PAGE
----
Testing AngularJS Code Using Karma

In this tutorial, we will do basic testing of an AngularJS controller from scratch. By scratch, I mean, I will install all the software necessary.

We will use Karma as the test runner. It will read test suites defined using the Jasmine API and run them in your browser of choice.

Install Software

We will need these software installed:

  • Node.js. This includes npm.
  • Karma npm module.
  • Various plugins for Karma.

First install NodeJS using its installer.

Open a command prompt window and enter this command to install Karma:

npm install karma --save-dev

Then, run this to install the Jasmine plugin for Karma

npm install karma-jasmine --save-dev

Next, run this to install the Firefox launcher. You must have Firefox browser already installed. If you have Chrome installed, the package name will be “karma-chrome-launcher”.

npm install karma-firefox-launcher --save-dev

Finally, run:

npm install -g karma-cli

Generate Karma Configuration File

A Karma configuration file must be present in the folder from where we will run Karma. This is usually the root folder of your application.

Create a folder where all our application and test JavaScript code will reside. For example, “My Documents/angular”.

Now we will generate the configuration file. Open a command prompt window and go to the root folder of your application (“My Documents/angular” in our example). Then run:

karma init

Pretty much accept all the default. Except for the browser use the arrow key to choose Firefox (or Chrome, if you have that installed).

One the karma.conf.js file is generated, open it in an editor. The files array lists the JavaScript files that will be loaded during a test. For example, this list should contain AngularJS, jQuery, your own code or anything else that you code depends on. For now, set it as follows:

    files: [

In future, we will add AngularJS script to this list. But, for now that is enough. Save and close the file.

Run Karma

From the root of your application folder, where karma.cof.js is created, run:

karma start

This will launch your browser of choice (Firefox in our case).

Running a Very Simple Test

Before we test an AngularJS controller, let’s validate our installation by running a very basic test. We will define the test logic using Jasmine API.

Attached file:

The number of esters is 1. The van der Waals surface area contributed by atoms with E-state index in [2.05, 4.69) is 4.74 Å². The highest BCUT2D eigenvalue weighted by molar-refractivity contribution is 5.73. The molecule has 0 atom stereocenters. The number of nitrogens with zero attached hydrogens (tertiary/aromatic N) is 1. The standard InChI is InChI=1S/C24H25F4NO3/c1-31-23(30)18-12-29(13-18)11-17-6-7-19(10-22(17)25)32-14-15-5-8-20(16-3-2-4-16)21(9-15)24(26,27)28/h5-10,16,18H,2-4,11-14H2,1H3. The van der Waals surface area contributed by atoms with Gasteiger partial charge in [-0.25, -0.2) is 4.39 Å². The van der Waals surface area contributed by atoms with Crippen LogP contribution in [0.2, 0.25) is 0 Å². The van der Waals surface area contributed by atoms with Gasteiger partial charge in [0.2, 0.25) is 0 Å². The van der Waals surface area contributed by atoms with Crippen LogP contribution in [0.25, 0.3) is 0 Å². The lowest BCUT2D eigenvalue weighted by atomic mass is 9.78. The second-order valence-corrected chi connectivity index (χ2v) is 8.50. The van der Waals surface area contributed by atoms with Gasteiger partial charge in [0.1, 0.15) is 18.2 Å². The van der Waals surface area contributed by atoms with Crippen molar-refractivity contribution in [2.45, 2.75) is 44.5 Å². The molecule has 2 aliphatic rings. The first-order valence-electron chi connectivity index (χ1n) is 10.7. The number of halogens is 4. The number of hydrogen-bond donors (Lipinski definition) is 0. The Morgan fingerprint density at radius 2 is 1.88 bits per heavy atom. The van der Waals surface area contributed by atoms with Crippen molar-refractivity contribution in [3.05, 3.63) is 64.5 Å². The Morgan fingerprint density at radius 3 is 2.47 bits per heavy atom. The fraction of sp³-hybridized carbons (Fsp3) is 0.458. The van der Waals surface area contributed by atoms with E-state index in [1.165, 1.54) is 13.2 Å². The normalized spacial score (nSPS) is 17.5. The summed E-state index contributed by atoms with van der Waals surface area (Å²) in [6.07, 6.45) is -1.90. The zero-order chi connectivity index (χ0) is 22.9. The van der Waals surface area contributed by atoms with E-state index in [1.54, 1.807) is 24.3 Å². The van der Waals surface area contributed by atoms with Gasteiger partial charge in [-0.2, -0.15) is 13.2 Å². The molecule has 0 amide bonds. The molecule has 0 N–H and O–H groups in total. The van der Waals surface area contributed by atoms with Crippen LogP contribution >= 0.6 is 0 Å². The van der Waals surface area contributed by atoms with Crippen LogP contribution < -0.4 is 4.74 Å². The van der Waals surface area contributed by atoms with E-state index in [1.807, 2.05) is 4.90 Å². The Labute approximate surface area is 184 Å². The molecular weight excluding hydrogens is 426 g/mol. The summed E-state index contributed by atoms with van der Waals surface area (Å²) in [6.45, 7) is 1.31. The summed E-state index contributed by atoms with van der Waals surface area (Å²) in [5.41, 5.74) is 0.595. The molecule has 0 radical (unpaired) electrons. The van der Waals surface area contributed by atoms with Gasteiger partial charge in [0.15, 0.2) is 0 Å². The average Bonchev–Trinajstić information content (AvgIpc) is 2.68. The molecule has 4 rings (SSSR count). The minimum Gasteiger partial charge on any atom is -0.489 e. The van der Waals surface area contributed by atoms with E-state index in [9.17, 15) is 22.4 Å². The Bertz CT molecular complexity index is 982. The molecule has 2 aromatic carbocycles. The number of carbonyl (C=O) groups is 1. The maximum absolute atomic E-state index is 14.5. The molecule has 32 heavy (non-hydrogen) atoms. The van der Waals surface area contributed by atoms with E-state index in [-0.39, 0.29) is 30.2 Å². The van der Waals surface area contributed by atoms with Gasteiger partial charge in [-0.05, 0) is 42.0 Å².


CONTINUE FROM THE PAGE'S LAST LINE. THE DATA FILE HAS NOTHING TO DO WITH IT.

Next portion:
In the root of your application folder, create a new file called my_test.js. Enter the following Jasmine test suite code:

describe("Basic test suite", function() {
    it("Boolean test", function() {

Save changes. Karma will run the test immediately. It will print out the success message:


Now, let’s cause the test to fail. Change the suite code as follows:


Save changes. Now, the test will fail.


Testing an AngularJS Controller

Getting Setup

Testing a controller needs a little bit of more setup. We will need to add angular-mocks.js to our folder. This script will mock out various AngularJS operations like injection. The test script is also responsible for:

  1. Loading your application module.
  2. Creating a controller object.
  3. Injecting necessary variables to the controller.

In other words, these are some of the operations that our test script needs to perform that are otherwise performed by AngularJS in a real application. Fortunately, they are easy to achieve.

First, download the angular-mocks.js file from the additional modules page (https://code.angularjs.org/1.2.25/angular-mocks.js) and save it in the same folder as where we have been creating JavaScript files.

Next, copy the regular angular.min.js file in that folder.

Create a Controller

In the same folder, create a new JavaScript file called my_code.js. Add a controller like this:

angular.module("myApp", [])
    .controller("MyCtrl", function($scope) {
        $scope.message = "Hello";
        $scope.updateMessage = function(msg) {
            $scope.message = msg;

Configure Karma

Open karma.conf.js and change the files array so that we can strictly set the order in which JS files are loaded:

files: [

Save changes.

Stop Karma by hitting Control+C. Start it again by entering:

karma start

Write Test Script

Open the test script file my_test.js. Add a new test suite like this:

describe("Controller test suite", function() {
    var $scope;
    //Load our module
    //Create the controller
    beforeEach(inject(function ($rootScope, $controller) {
        $scope = $rootScope.$new();
        var myCtrl = $controller('MyCtrl', { $scope: $scope });
    //Run tests
    it("Should test for initial state", function() {

A function registered with beforeEach() is called before every test. We have two such functions. The first one loads the myApp module. The second one creates a new MyCtrl controller. To do this, we need to have access to the $controller and $rootScope service. We get them by the use of the inject() method. The rest should be pretty straightforward.

Testing for a controller method is no more complex:

it("Should test for updateMessage", function() {

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